A "landmark," a "grand slam," "the best opportunity for our Region since steel."
The RDA was the brainchild of former Democratic state Rep. Chet Dobis, of Merrillville, and had the strong support of former Republican Gov. Mitch Daniels.
"I'm signing a lot of important bills these days, but if I could only sign one, it would be this one," Daniels said at a signing ceremony at the Gary/Chicago International Airport.
Dobis had conceived of the RDA as a way to pool resources for regional projects that weren’t getting done. Opponents worried about sending money needed locally to an unelected authority.
The RDA's early years saw fits and starts, but a decade after its founding, supporters of the concept felt vindicated by the reauthorization of Northwest Indiana's RDA, and by the creation of the Regional Cities Initiative grant program, which required communities to establish regional development authorities if they wanted to receive its funding.
"The RDA has become a stabilizing influence so you can do more long-term planning," state Rep. Ed Soliday, R-Valparaiso, said recently.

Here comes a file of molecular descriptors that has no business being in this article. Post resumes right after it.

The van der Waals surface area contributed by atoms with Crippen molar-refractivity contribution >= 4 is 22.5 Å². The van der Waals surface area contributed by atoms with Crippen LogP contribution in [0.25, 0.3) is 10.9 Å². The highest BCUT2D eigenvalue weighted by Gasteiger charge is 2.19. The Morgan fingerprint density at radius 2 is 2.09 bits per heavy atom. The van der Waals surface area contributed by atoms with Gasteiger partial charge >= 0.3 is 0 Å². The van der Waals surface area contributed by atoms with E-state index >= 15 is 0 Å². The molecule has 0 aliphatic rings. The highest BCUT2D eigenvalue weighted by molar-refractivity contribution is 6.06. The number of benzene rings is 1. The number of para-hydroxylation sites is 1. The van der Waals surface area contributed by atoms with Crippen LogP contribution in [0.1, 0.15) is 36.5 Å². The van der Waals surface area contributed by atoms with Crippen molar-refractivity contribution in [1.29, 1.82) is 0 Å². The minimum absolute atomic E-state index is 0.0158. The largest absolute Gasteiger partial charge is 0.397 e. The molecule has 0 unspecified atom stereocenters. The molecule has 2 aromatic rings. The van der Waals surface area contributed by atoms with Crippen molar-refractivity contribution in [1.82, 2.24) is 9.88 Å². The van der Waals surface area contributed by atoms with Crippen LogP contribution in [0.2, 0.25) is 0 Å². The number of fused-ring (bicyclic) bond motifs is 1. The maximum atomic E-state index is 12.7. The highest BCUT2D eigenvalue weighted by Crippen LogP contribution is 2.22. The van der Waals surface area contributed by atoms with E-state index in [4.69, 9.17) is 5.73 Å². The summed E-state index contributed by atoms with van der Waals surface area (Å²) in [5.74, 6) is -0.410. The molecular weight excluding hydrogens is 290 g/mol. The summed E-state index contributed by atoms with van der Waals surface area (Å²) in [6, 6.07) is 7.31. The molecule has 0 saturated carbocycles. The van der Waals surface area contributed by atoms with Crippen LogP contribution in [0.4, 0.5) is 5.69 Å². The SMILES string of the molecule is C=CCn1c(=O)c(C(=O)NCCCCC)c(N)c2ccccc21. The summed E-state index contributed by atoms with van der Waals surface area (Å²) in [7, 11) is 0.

Today, six more RDAs have joined Northwest Indiana's in trying to build more livable communities in their regions. Three of them are engaged in economic development activities after winning $42 million state grants in the Regional Cities Initiative competition: the South Bend-centered North Central region; Fort Wayne-centered Northeast; and Evansville-centered Southwest.
The idea that cities, towns and even counties lack the geographic scope and economic scale to plan and finance transformational projects prompted Dobis to propose creating the Northwest Indiana RDA in the 2005 legislative session.